Motivations, attitudes and loyalty : towards a pricing strategy model for Taiwanese museums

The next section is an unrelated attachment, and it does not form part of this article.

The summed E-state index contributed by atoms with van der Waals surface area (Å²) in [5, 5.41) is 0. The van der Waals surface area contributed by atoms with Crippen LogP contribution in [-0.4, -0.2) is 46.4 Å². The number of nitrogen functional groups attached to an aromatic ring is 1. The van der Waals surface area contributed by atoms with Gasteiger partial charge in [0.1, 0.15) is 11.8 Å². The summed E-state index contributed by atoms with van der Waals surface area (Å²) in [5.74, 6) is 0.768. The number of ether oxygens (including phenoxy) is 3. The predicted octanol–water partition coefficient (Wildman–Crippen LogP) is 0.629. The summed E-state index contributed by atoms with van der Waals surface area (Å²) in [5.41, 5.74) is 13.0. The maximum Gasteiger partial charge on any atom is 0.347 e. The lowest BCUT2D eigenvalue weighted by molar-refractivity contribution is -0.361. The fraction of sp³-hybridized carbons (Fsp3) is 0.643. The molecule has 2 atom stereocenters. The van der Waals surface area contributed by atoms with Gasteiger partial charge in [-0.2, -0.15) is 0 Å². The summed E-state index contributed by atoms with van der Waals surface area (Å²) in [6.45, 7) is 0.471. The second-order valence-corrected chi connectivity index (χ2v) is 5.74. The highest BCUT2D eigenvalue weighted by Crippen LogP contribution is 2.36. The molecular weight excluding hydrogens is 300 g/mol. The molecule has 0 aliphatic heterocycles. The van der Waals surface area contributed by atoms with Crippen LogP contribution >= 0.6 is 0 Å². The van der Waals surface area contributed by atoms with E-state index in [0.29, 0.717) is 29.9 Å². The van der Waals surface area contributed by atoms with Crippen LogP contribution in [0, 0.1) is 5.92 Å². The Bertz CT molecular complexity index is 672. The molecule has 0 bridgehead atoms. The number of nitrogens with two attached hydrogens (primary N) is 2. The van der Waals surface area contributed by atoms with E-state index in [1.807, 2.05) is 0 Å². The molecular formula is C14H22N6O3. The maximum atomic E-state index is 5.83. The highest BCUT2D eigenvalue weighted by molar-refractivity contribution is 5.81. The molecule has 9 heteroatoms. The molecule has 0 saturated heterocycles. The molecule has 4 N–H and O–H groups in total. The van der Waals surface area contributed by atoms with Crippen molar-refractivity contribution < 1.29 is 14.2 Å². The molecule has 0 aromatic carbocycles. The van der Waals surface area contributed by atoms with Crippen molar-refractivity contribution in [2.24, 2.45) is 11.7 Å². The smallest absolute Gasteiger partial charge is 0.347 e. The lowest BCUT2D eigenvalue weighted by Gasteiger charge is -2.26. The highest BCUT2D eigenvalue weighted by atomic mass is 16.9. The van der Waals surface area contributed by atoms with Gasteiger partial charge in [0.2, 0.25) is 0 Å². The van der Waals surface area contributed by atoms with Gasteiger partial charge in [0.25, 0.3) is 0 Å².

A convergence of diminishing funding resources, heightened public expectations, and marketing practices was leading Taiwanese museums in a 'new direction' only a few years ago. The pressure of requiring public museums to produce self-generated income through a combination of admission charges, corporate sponsorship and other commercial services such as venue hire, shop sales and proceeds from catering is a complex issue.;Within this rapidly changing context, this thesis explores the people who 'consume' a museum visit and tackles the following questions: How should museums and their roles be interpreted in the age of the leisure society? What are the museum's objectives in selecting its pricing objectives? What factors influence a visitor's perceptions of the value-for-money offered by a visit to a museum? How does a museum decide upon a general strategic approach to its pricing decision?;To address these questions, a new theoretical base and methodology is developed with two main stages. The first stage was to survey the area of the historical development of admission charges for Taiwanese museums. The second stage explored primary evidence using both the case study and a series of focus group interviews to support the premises of pricing strategies. Through systematic analysis of this primary data a model is developed to understand why people visit museums (in terms of visitor motivations) and how those visits are integrated into their value system (in terms of visitor attitudes and loyalty). In this way the thesis describes how the trend towards a self-generated income policy has influenced the behaviour of Taiwanese museums and their visitors, and suggests how a pricing strategy model of museums can be developed in a way that more fully reflects their fundamental and evolving purposes.